Without question, there are as many varieties of sleeping habits in the world as there are people. Some like to sleep with blackout curtains or a mask to ensure complete darkness. Some like to sleep with a night light either to shine a stumble-free path to the bathroom or to keep the boogie man away. Many like to sleep in the nude; while others like to bundle up from head to toe. There are those who sleep on top of the sheets and blankets and those who hoard them like a spoiled child. And the list goes on. However, Body Designs 219: Is running a fan while you sleep ruining your health will detail the health benefits and detriments to sleeping with a fan on.
Probably the biggest reason people like sleeping with a fan on is the white noise. Many experts have concluded that white noise not only increases the speed in which one falls asleep; it also helps keep the subject asleep longer. The result is a longer, more restful and recuperative sleep.
The most obvious reason to sleep with a fan running is temperature control. Sleep scientists have determined that the optimal temperature for a sleeping is between 60 and 67 degrees. While this may be difficult to achieve without air conditioning in So. Cal. during the hot and humid months of summer, for those who don’t have AC, a fan would at least provide a little relief.
A third benefit is proper air ventilation. Since the primary role of a fan is to circulate air, it makes for easier and more efficient breathing of a room’s occupants, This also increases the likelihood of better quality sleep.
While a fan can eliminate odors making a room smell better, if left on too long, it can cause sinus irritations. Fans not only circulate air. They dry air too. And when the air in a room becomes too dry, it irritates the mucous membrane lining of the nasal passages. And when this occurs, the nasal passages try to combat the issue by producing mucus which causes sinus blockages, build-ups and pressure. In many severe cases, this dryness can cause uncontrollable and sporadic nose bleeds.
Dryness of the throat and mouth are other negative results to breathing air that lacks moisture. Believe it or not, this dryness can lead to gum and teeth problems in the long run.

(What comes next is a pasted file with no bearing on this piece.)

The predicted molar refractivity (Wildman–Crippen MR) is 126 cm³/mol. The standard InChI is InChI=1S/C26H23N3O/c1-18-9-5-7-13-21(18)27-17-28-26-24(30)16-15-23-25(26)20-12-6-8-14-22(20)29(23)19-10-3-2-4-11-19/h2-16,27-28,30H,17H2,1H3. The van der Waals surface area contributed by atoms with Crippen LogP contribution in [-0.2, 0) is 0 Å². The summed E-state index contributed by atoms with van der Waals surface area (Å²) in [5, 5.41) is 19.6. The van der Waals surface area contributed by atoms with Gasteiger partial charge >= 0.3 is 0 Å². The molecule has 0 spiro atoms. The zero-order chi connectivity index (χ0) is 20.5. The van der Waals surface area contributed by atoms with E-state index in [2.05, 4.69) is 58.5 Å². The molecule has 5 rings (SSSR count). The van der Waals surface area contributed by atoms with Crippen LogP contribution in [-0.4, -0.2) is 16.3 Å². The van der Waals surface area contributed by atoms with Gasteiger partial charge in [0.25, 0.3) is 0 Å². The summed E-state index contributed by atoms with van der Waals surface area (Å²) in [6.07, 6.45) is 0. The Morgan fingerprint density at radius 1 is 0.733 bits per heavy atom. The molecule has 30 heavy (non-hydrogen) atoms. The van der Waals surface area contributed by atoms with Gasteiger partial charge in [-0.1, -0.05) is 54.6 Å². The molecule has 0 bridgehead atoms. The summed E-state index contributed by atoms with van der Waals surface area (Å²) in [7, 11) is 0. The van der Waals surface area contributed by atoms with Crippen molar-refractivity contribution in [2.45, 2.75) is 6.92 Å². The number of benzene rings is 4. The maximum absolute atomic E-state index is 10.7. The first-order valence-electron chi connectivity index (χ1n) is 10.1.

For allergy and asthma suffers, sleeping with a fan on can make symptoms worse. Especially if you do not clean the blades and cover of the fan regularly. While off, dust and allergens accumulated onto the fan’s blades and get caught in the grates of the cover. Then, when the fan gets turned on, those harmful particles get spewed throughout the room and into the occupant’s respiratory system.
Fans can also have a negative effect on the body’s muscles. “Exposing yourself to the air from an electric fan for a long time can affect your body’s heat-regulating mechanism and cause health problems,” says Osamu Nishizaki, physician and director of Nishizaki Clinic in Chuo Ward, Tokyo.
He claims that sweat evaporating off the skin lowers the skin’s surface temperature. That slows blood circulation; which then results in the lowering of the body’s internal organs temperature. This culminates in muscle and or overall body fatigue and loss of appetite. He suggests that it is best to avoid direct contact with the circulating air and point the fan towards a wall or the ceiling. This will allow the fan to cool the room but not interfere negatively with the body.
So, as you can see, sleeping with a fan on all night long has potentially more drawbacks than benefits. Compound that with other potential sleep disorders and you won’t be getting the rest you need. Therefore, if white noise is what you are after to ensure a good night sleep, it is better to purchase a sound machine than to have a fan potentially wreak havoc over your sinuses, muscles and organs. And, if you are looking to keep your bedroom cool and don’t have AC, get a fan with a timer so it is not on all night and point it away from it blowing directly on you.
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